She said that minutes into the clip from a children's video game, a man appeared on the screen - giving instructions on how to commit suicide. According to the reports, four minutes and 45 seconds into the cartoon, a clip of a man appears out of nowhere and demonstrates how to cut a wrist.
The mother also goes to compile videos of Minecraft videos with multiple shooting scenes including one within a school. As the world's biggest Internet video service, YouTube carries a heavy burden in protecting its users, especially the wee ones.
"We have strict policies that prohibit videos which promote self-harm.
A USA mom had the shock of her life when she was alerted about sinister videos on YouTube, containing suicide instructions for kids.
The video was still on YouTube despite numerous comments flagging up the harmful content, she said.
Hess, who is a pediatrician, alerted YouTube to pull down the video, and she said it took about a week for the firm to take it down.
YouTube emailed Ars Technica, "We work to make the videos in YouTube Kids family-friendly and take feedback very seriously". YouTube told WFTX the video violates its community guidelines, and a spokesperson said in part, "We work hard to ensure YouTube is not used to encourage unsafe behavior, and we have strict policies that prohibit videos which promote self-harm".
A US pediatrician is raising an alarm about instructions on how to slit one's wrists posted in YouTube videos targeted at children - showing that inappropriate content continues to slip through the online streaming site's filters.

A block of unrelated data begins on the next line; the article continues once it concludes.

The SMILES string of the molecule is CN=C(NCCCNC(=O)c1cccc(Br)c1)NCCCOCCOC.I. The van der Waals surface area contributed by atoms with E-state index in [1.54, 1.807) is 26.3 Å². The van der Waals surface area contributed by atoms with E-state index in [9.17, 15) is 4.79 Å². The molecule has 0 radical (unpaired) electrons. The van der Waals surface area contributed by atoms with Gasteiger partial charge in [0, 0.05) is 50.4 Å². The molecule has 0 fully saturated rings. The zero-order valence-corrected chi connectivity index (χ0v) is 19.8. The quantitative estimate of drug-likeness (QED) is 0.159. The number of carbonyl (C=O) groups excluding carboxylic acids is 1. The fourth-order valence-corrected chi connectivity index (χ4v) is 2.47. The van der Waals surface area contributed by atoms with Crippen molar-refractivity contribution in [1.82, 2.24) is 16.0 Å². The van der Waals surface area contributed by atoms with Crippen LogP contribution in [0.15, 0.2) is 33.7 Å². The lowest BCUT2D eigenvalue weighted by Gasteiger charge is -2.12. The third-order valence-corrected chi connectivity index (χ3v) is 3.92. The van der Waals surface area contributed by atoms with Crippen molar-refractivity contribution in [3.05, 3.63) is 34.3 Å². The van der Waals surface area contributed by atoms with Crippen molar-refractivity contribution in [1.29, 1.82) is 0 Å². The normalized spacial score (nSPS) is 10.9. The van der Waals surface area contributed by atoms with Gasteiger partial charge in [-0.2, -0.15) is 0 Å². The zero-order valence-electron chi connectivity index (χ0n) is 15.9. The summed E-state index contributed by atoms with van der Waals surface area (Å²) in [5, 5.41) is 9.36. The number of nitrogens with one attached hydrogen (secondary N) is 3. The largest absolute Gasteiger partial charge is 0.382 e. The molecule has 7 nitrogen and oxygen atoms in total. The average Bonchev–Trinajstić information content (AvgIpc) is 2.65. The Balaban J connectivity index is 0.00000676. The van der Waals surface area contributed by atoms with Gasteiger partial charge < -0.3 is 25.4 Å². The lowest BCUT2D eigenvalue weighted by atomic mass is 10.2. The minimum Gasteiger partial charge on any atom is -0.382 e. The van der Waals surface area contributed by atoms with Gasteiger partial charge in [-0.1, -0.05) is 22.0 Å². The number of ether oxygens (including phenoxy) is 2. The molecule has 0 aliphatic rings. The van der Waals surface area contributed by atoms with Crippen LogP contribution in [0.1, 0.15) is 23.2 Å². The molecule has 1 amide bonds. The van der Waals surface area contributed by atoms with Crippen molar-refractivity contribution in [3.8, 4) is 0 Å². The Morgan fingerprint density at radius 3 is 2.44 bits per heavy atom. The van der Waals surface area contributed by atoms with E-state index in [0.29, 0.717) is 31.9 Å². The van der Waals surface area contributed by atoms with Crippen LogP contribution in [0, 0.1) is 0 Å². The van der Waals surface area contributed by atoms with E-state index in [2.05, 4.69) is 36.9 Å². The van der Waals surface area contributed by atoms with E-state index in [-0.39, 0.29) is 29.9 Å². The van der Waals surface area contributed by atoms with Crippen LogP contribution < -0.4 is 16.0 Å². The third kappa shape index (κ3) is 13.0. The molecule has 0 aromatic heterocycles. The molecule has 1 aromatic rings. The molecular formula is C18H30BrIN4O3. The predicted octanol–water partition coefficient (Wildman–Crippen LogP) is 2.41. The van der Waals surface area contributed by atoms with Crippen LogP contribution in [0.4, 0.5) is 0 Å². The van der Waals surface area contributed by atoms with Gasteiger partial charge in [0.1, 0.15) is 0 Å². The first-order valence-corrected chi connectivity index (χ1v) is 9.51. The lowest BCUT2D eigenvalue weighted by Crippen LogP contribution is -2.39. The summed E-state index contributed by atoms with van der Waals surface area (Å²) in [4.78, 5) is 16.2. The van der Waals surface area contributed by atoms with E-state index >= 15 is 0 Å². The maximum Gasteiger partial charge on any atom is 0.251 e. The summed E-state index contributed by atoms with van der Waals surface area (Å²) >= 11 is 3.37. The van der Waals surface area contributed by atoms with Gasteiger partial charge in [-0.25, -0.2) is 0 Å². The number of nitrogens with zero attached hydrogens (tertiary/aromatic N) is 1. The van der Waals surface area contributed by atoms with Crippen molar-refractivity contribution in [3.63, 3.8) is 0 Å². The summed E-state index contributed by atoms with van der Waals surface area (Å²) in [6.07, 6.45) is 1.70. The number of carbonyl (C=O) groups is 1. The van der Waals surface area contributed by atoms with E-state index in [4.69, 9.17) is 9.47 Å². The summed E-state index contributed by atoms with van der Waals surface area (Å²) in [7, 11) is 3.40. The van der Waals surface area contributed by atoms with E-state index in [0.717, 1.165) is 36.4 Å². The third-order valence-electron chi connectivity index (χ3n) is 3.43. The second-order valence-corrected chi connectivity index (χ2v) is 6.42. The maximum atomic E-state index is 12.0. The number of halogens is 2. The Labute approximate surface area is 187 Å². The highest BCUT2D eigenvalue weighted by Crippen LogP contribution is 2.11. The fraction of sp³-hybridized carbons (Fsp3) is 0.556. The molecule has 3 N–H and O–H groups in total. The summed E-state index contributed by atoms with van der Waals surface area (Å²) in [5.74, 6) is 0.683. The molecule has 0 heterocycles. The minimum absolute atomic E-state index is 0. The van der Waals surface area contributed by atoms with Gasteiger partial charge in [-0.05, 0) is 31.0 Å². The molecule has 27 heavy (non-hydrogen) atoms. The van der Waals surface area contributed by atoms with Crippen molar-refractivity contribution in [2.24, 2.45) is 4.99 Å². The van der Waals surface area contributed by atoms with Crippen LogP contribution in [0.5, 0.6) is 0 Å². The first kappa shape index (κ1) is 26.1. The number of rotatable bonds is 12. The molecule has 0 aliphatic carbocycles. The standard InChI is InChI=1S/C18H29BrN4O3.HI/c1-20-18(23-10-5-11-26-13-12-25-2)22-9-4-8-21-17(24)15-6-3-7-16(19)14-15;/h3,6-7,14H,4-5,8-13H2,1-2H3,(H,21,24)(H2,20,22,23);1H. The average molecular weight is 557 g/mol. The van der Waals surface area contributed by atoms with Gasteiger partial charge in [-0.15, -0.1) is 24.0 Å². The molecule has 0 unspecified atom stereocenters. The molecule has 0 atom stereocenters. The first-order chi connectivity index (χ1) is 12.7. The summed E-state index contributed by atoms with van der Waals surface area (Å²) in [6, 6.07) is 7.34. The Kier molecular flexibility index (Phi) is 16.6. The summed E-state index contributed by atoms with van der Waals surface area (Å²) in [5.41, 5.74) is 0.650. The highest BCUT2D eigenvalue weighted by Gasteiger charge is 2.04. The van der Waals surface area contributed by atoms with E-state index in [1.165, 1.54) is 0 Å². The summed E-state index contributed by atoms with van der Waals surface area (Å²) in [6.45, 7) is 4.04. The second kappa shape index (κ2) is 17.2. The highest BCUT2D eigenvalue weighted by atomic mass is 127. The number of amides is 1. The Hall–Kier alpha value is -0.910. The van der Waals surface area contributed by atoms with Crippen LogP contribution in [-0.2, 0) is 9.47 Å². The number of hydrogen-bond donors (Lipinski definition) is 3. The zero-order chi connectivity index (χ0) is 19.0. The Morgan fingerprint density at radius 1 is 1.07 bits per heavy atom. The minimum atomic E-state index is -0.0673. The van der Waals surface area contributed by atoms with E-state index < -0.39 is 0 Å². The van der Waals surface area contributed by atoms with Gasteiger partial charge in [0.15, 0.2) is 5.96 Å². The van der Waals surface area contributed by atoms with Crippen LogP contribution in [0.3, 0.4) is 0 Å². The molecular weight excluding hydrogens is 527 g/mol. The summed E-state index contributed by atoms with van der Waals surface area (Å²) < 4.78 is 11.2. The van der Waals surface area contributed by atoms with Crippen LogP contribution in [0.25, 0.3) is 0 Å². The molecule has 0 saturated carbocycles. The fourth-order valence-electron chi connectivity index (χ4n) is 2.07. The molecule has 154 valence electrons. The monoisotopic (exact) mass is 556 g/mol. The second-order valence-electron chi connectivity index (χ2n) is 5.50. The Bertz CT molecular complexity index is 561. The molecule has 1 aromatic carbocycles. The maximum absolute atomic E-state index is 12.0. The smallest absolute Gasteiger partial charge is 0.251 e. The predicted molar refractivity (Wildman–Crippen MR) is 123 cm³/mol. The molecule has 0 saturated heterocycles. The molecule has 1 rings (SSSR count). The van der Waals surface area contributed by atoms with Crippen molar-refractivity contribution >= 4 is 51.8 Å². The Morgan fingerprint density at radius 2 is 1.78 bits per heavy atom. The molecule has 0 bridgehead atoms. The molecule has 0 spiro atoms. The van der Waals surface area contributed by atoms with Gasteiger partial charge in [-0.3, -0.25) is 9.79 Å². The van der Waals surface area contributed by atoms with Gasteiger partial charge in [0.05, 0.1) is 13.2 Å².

Various media reports say that fans of Filthy Frank are known to edit him into videos and this could possibly be the case with this cartoon.
The concerned mother added that YouTube Kids is supposed to be a safe website for children.
Kaslow, who teaches at Emory University's school of medicine, said that some children may ignore the grim video content but that others, particularly those who are more vulnerable, may be drawn to it.
A spokesperson told Mirror Online: "Children can find it hard to stand up to peer pressure but they must know it's perfectly okay to refuse to take part in crazes that make them feel unsafe or scared".
When asked about the videos in an email exchange with CBC News, the video site responded that YouTube is not intended for kids under 13. "There needs to be messaging-this is why it's not okay". She said such videos can cause children to have nightmares, trigger bad memories about people close to them who have killed themselves or even encourage them to try it, though some of them may be too young to understand the consequences.
If you or anyone you know is experiencing suicidal thoughts or depression, call the National Suicide Prevention Lifeline at 800-273-8255.